California officials announced further water usage restrictions on Friday, this time aimed mostly at farmers in the San Joaquin and Sacramento areas. More than 100 water rights holders who gained access after 1903 will have to reduce their water usage significantly, which could lead to fallow croplands in an area that has mostly been exempt from water restrictions. This is the latest in the desperate attempt to save California from the effects of ever-worsening drought conditions.

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Last month, about half of the 400 farmers in the nearby delta region voluntarily pledged to cut water usage by 25 percent, but that wasn’t enough to significantly change projections for the future. The cutbacks apply specifically to surface water, and most farmers have been expecting news like this to come at some point. In preparation, farmers have begun drilling deeper wells to tap into groundwater reserves, causing California to sink farther and faster than before.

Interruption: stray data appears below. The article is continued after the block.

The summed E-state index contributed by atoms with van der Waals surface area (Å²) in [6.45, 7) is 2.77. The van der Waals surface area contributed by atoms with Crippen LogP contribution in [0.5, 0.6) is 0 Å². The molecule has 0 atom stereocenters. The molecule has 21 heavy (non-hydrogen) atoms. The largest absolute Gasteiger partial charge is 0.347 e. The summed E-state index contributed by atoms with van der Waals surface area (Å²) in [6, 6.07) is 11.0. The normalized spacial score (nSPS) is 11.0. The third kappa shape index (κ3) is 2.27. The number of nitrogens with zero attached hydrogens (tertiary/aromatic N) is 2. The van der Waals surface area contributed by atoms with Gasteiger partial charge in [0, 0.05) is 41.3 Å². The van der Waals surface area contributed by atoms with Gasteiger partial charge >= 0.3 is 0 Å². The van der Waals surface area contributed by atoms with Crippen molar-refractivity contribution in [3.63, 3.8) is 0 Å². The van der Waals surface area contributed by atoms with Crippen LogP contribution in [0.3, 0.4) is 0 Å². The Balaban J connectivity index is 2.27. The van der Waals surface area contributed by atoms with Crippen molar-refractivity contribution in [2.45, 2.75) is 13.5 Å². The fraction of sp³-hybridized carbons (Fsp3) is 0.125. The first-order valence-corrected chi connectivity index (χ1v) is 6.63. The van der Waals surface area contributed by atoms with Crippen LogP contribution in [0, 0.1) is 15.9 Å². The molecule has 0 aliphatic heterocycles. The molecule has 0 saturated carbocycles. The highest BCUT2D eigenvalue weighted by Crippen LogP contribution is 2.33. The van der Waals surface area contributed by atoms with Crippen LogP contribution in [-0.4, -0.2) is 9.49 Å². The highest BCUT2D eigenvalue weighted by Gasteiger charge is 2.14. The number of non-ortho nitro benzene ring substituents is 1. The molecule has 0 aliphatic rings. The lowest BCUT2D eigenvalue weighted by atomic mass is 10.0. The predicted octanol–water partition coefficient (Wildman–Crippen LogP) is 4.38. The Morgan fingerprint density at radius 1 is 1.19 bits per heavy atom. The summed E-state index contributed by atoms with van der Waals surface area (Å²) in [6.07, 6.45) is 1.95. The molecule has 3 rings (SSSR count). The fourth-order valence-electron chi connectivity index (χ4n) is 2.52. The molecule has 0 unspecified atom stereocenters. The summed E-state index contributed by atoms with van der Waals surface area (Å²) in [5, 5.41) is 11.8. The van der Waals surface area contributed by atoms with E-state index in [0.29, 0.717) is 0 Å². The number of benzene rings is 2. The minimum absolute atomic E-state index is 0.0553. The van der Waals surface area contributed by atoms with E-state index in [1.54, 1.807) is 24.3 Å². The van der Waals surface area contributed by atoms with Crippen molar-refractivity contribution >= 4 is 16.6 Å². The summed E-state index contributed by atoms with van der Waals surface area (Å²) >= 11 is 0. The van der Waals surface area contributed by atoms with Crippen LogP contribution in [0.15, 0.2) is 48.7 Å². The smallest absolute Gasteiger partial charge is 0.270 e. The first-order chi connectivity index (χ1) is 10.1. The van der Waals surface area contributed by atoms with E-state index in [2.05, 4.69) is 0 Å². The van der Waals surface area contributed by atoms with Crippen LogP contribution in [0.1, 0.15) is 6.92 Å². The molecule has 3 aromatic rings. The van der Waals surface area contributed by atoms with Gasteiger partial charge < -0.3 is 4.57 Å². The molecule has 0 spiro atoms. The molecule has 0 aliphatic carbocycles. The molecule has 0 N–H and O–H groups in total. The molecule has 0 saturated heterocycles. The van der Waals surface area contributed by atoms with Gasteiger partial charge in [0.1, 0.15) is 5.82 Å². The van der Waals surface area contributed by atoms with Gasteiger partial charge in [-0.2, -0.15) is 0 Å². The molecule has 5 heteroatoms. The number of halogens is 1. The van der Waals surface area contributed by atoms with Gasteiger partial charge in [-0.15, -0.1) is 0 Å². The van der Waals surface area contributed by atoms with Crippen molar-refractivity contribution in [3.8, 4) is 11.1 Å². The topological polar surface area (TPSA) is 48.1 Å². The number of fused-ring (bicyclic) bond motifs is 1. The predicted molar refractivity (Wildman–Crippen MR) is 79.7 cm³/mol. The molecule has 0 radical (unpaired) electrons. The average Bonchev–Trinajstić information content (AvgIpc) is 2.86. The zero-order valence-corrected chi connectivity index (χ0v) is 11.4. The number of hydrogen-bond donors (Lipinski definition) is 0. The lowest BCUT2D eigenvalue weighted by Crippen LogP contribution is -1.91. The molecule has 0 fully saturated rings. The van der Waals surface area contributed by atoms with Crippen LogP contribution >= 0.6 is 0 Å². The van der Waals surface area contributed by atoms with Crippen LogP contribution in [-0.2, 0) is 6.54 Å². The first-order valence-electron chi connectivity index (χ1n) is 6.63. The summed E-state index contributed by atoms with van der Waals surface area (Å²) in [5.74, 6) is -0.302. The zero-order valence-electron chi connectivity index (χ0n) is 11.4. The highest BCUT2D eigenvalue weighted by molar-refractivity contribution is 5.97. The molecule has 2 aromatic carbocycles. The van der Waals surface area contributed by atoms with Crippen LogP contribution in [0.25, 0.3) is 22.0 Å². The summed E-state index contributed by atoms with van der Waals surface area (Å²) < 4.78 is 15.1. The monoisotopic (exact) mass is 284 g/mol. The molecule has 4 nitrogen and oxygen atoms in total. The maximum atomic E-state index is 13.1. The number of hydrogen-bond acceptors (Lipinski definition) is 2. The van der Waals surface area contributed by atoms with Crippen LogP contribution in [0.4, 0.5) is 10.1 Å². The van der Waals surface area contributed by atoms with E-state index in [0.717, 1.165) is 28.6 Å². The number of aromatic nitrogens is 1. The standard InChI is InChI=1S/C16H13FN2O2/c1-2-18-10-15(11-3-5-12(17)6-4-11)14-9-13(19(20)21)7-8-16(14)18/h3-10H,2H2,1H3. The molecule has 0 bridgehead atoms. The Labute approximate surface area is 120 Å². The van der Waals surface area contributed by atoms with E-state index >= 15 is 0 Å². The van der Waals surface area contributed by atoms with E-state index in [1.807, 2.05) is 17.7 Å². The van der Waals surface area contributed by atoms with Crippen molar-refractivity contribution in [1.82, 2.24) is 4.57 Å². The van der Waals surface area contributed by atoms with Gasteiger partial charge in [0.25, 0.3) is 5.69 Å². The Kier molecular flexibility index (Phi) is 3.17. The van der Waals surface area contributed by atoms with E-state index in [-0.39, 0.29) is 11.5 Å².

Related: California sinks as farmers dig deeper for water

The effects of last week’s announced cuts are a bit of an unknown, and there has been criticism that the state does not even have the authority to make cuts to water rights issued in 1903, since the state didn’t begin managing water rights until 1914. That question will likely be resolved in litigation, and it doesn’t necessarily seem that critics are claiming the water restrictions themselves are unjust, but instead wanting to fight the new policy as a matter of principle. Going forward, state officials will evaluate the need for additional cuts on a weekly basis, in an effort to find balance between rationing available water and keeping California’s farmers in business.

Via The New York Times

Images via Shutterstock and the Environmental Protection Agency